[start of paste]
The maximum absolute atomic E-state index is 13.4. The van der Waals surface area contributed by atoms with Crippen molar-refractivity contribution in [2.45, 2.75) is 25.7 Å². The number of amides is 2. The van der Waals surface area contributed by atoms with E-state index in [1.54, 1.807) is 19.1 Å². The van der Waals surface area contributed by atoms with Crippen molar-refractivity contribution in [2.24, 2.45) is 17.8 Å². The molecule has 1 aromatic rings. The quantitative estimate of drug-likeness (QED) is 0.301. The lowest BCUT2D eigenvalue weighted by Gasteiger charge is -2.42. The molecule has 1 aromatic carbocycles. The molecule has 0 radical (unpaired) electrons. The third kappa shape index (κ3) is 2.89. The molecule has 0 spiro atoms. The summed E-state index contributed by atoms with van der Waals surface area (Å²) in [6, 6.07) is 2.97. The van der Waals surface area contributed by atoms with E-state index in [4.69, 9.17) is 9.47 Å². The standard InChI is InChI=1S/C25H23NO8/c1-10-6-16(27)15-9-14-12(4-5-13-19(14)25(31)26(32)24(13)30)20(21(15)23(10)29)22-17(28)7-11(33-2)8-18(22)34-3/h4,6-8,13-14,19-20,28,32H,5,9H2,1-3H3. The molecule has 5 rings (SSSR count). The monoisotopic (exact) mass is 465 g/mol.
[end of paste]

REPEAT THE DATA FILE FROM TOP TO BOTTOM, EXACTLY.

The maximum absolute atomic E-state index is 13.4. The van der Waals surface area contributed by atoms with Crippen molar-refractivity contribution in [2.45, 2.75) is 25.7 Å². The number of amides is 2. The van der Waals surface area contributed by atoms with E-state index in [1.54, 1.807) is 19.1 Å². The van der Waals surface area contributed by atoms with Crippen molar-refractivity contribution in [2.24, 2.45) is 17.8 Å². The molecule has 1 aromatic rings. The quantitative estimate of drug-likeness (QED) is 0.301. The lowest BCUT2D eigenvalue weighted by Gasteiger charge is -2.42. The molecule has 1 aromatic carbocycles. The molecule has 0 radical (unpaired) electrons. The third kappa shape index (κ3) is 2.89. The molecule has 0 spiro atoms. The summed E-state index contributed by atoms with van der Waals surface area (Å²) in [6, 6.07) is 2.97. The van der Waals surface area contributed by atoms with E-state index in [4.69, 9.17) is 9.47 Å². The standard InChI is InChI=1S/C25H23NO8/c1-10-6-16(27)15-9-14-12(4-5-13-19(14)25(31)26(32)24(13)30)20(21(15)23(10)29)22-17(28)7-11(33-2)8-18(22)34-3/h4,6-8,13-14,19-20,28,32H,5,9H2,1-3H3. The molecule has 5 rings (SSSR count). The monoisotopic (exact) mass is 465 g/mol.